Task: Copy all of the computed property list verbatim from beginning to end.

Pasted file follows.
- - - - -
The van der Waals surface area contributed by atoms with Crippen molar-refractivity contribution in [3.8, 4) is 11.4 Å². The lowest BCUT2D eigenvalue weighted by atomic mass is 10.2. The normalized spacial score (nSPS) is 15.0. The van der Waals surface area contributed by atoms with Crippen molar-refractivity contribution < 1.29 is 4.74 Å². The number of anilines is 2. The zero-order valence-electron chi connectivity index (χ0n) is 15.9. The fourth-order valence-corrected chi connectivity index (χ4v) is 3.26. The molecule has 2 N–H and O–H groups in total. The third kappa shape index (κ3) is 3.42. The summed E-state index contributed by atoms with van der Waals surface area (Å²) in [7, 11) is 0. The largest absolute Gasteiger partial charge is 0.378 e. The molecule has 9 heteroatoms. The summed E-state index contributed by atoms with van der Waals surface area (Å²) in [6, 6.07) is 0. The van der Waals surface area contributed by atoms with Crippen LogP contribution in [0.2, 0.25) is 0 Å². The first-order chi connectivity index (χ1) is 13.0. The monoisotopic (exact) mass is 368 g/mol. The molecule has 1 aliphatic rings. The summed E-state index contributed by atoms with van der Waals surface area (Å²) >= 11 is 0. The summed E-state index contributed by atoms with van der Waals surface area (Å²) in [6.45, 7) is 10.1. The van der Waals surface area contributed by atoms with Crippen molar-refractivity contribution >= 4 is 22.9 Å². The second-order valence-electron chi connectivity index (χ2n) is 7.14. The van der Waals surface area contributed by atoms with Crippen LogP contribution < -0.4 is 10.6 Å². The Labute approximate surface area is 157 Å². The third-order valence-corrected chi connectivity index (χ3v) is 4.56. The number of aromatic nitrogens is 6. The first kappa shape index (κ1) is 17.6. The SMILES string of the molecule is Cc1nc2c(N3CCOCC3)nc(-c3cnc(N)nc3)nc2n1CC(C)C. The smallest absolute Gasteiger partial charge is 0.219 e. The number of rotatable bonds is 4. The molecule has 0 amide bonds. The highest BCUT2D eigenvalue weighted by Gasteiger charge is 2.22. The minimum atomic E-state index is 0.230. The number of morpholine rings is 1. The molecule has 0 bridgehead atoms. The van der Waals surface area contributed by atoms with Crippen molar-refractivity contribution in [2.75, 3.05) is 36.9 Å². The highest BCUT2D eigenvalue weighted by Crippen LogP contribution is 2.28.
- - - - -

The van der Waals surface area contributed by atoms with Crippen molar-refractivity contribution in [3.8, 4) is 11.4 Å². The lowest BCUT2D eigenvalue weighted by atomic mass is 10.2. The normalized spacial score (nSPS) is 15.0. The van der Waals surface area contributed by atoms with Crippen molar-refractivity contribution < 1.29 is 4.74 Å². The number of anilines is 2. The zero-order valence-electron chi connectivity index (χ0n) is 15.9. The fourth-order valence-corrected chi connectivity index (χ4v) is 3.26. The molecule has 2 N–H and O–H groups in total. The third kappa shape index (κ3) is 3.42. The summed E-state index contributed by atoms with van der Waals surface area (Å²) in [7, 11) is 0. The largest absolute Gasteiger partial charge is 0.378 e. The molecule has 9 heteroatoms. The summed E-state index contributed by atoms with van der Waals surface area (Å²) in [6, 6.07) is 0. The van der Waals surface area contributed by atoms with Crippen LogP contribution in [0.2, 0.25) is 0 Å². The first-order chi connectivity index (χ1) is 13.0. The monoisotopic (exact) mass is 368 g/mol. The molecule has 1 aliphatic rings. The summed E-state index contributed by atoms with van der Waals surface area (Å²) >= 11 is 0. The summed E-state index contributed by atoms with van der Waals surface area (Å²) in [6.45, 7) is 10.1. The van der Waals surface area contributed by atoms with Crippen molar-refractivity contribution >= 4 is 22.9 Å². The second-order valence-electron chi connectivity index (χ2n) is 7.14. The van der Waals surface area contributed by atoms with Crippen LogP contribution < -0.4 is 10.6 Å². The Labute approximate surface area is 157 Å². The third-order valence-corrected chi connectivity index (χ3v) is 4.56. The number of aromatic nitrogens is 6. The first kappa shape index (κ1) is 17.6. The SMILES string of the molecule is Cc1nc2c(N3CCOCC3)nc(-c3cnc(N)nc3)nc2n1CC(C)C. The smallest absolute Gasteiger partial charge is 0.219 e. The number of rotatable bonds is 4. The molecule has 0 amide bonds. The highest BCUT2D eigenvalue weighted by Gasteiger charge is 2.22. The minimum atomic E-state index is 0.230. The number of morpholine rings is 1. The molecule has 0 bridgehead atoms. The van der Waals surface area contributed by atoms with Crippen molar-refractivity contribution in [2.75, 3.05) is 36.9 Å². The highest BCUT2D eigenvalue weighted by Crippen LogP contribution is 2.28.